Utes and SUV's Australia's most popular cars

Published: 10 August 2017

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We’re gloating to our friends by parroting at the Pub; “I haven’t filled up my tank in weeks,” before hopelessly trying to reinforce the image of our masculinity by following it up with “I use more petrol in my motorbike.”

Sound familiar? The year is 2002, and here is the well hidden secret from back then that we never uttered out loud.

Everyone hates small cars.

Really, they're rubbish. Cramped and dull for the driver, full of small, flimsy plastic fittings including their tiny go-kart steering wheels. The only mate you can ever give a lift is one with at least some skills as a contortionist, and the second your life gets more complicated by having a partner, dog, or even a pet goldfish, it’s suddenly too small and has to be replaced. 

That’s because everything we’ve ever been told is a lie. In the real world ‘bigger is always best’ and ‘size really does matter’.

Sure they served their purpose back in the days when global fuel prices went bonkers and large cars were so environmentally poisonous they could only make it to the end of your driveway before the fuel light came on. In that period we all went rushing out to buy tiny clown cars. The smaller the better. Now thankfully, after nearly two decades struggling to squeeze into cars tiny enough for a toddler to play with in a sandpit, order is finally being restored in the automotive universe. 

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Just like bleached tips, roller blades and wearing your cargos down below your underpants… How did we ever think this was a good idea?  


Today an unprecedented two large utility vehicles, the Toyota Hilux and Ford Ranger, are the two best selling cars in the country this year. A list that just a few short years ago was exclusively filled with compact cars, is now dominated by the two biggest ‘light trucks’ available.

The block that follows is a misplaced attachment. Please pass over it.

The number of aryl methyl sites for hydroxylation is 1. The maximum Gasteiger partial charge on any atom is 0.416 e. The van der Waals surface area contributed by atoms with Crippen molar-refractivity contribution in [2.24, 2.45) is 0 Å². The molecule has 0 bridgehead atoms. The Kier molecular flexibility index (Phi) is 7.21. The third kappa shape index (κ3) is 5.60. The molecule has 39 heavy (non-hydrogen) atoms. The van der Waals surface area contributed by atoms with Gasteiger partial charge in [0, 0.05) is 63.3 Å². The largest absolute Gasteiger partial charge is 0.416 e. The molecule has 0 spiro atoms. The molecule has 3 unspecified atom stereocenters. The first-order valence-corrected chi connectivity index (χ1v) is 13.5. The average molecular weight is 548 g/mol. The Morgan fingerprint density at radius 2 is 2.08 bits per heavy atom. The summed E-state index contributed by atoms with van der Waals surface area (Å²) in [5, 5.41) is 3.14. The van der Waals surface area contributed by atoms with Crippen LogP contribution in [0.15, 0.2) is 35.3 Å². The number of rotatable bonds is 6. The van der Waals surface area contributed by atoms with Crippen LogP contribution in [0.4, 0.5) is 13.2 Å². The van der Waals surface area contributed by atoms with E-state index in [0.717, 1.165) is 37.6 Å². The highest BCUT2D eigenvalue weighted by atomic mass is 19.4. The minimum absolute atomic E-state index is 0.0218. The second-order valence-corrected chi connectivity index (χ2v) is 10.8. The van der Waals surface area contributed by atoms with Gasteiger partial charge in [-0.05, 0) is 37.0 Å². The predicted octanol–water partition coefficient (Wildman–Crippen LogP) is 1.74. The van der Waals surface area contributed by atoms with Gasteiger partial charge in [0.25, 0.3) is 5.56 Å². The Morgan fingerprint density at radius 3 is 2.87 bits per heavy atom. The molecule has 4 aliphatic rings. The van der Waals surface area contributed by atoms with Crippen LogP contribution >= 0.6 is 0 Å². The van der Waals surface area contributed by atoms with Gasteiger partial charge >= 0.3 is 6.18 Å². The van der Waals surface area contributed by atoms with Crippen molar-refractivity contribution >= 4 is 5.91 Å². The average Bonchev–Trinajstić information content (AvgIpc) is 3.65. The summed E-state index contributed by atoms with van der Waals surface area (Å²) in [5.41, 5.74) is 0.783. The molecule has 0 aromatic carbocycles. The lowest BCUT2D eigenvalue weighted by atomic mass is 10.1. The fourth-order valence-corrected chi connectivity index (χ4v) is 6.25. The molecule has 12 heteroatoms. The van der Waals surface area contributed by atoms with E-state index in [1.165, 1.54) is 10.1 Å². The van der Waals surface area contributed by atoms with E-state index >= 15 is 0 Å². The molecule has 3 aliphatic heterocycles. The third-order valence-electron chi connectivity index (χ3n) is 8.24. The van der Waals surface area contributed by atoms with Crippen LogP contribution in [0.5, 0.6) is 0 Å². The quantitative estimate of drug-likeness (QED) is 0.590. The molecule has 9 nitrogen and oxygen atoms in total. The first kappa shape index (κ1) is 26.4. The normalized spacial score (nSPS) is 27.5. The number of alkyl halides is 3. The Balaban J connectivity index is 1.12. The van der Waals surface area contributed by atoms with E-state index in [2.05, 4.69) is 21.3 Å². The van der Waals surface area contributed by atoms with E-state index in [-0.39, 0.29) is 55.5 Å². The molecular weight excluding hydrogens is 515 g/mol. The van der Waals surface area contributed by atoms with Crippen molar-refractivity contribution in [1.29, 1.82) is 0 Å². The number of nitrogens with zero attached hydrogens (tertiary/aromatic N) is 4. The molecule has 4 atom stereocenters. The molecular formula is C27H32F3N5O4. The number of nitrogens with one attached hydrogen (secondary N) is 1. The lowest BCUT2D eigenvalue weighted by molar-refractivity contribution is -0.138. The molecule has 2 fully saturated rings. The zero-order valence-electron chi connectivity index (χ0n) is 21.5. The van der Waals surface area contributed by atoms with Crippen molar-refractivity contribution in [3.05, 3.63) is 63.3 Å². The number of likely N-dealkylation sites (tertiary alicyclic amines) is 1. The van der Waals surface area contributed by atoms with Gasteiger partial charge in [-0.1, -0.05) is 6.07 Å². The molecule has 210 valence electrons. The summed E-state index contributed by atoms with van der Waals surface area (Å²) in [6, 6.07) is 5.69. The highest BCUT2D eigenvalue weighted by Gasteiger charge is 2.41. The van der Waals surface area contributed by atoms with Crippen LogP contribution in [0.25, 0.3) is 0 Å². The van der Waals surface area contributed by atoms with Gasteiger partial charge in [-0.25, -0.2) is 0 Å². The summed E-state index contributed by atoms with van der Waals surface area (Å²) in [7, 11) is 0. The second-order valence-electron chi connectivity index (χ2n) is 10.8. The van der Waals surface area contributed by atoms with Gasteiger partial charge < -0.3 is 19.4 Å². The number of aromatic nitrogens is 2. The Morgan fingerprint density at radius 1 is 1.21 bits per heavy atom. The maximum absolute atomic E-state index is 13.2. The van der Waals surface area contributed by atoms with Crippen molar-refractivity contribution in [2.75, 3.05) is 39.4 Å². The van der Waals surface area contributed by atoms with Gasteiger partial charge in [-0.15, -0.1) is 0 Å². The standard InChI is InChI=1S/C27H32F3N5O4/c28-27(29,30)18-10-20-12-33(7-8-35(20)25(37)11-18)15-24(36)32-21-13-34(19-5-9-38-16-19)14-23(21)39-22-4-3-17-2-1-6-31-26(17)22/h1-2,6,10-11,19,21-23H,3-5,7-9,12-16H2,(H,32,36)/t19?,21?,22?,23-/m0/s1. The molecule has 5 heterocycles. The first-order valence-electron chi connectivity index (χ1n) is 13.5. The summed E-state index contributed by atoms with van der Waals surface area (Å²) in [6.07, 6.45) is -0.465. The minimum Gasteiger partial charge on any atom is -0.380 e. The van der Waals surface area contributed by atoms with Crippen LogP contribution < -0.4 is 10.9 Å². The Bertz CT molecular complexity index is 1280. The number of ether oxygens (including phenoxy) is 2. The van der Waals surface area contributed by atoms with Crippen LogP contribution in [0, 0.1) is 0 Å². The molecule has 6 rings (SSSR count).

The shift towards bigger cars is also shown in the booming SUV market. Since February this year, SUV's have overtaken the passenger segment for the biggest percentage of car sales, which according to the NRMA’s Peter Khoury is a sign of the changing tastes of motorists.

“We are not surprised by this. Particular among younger motorists. Utes and SUV’s have become safer, which was a major issue and they have become more fuel efficient.”

This is because advances in technology mean the size of your car no longer dictates how much petrol you use. There’s now 7 seater SUV’s and two tonne trucks on the market that are as fuel efficient as a 4-cylinder hatchback. Especially the diesel trucks, which seem to go on forever. So if you’re giving up nothing by having a big comfortable car, it’s a no-brainer.

The Hilux is the country’s best seller… However, it’s debatable that the Ford Ranger is the first vehicle in its class that truly lives up to its name as a ‘utility vehicle’. With the ‘party up the front’ and ‘business down the back’ Ford has finally answered the famed letter sent to the company in 1932 by an Aussie farmer’s wife, wanting the blue oval to build a “vehicle that can go to Church on Sunday and carry the pigs to market on Monday”.

It’s just taken them 85 years to get around to it.

This is because modern design now allows it to have everything you need. Take a seat inside the Ranger four-door dual cab, and you’ll be forgiven for thinking you are in a comfortable SUV. It’s equipped with sat-nav and reversing camera, all in the famed Ford SYNC 3 system that packs controls in an 8” inch touchscreen, which is compatible with Apple CarPlay or Android Auto. 

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Inside the Ranger Wildtrak. Once you would be lucky if your Ute came with a radio. Now, they’re decked out with every extra and mod-con you’d find in fully fledged passenger vehicles.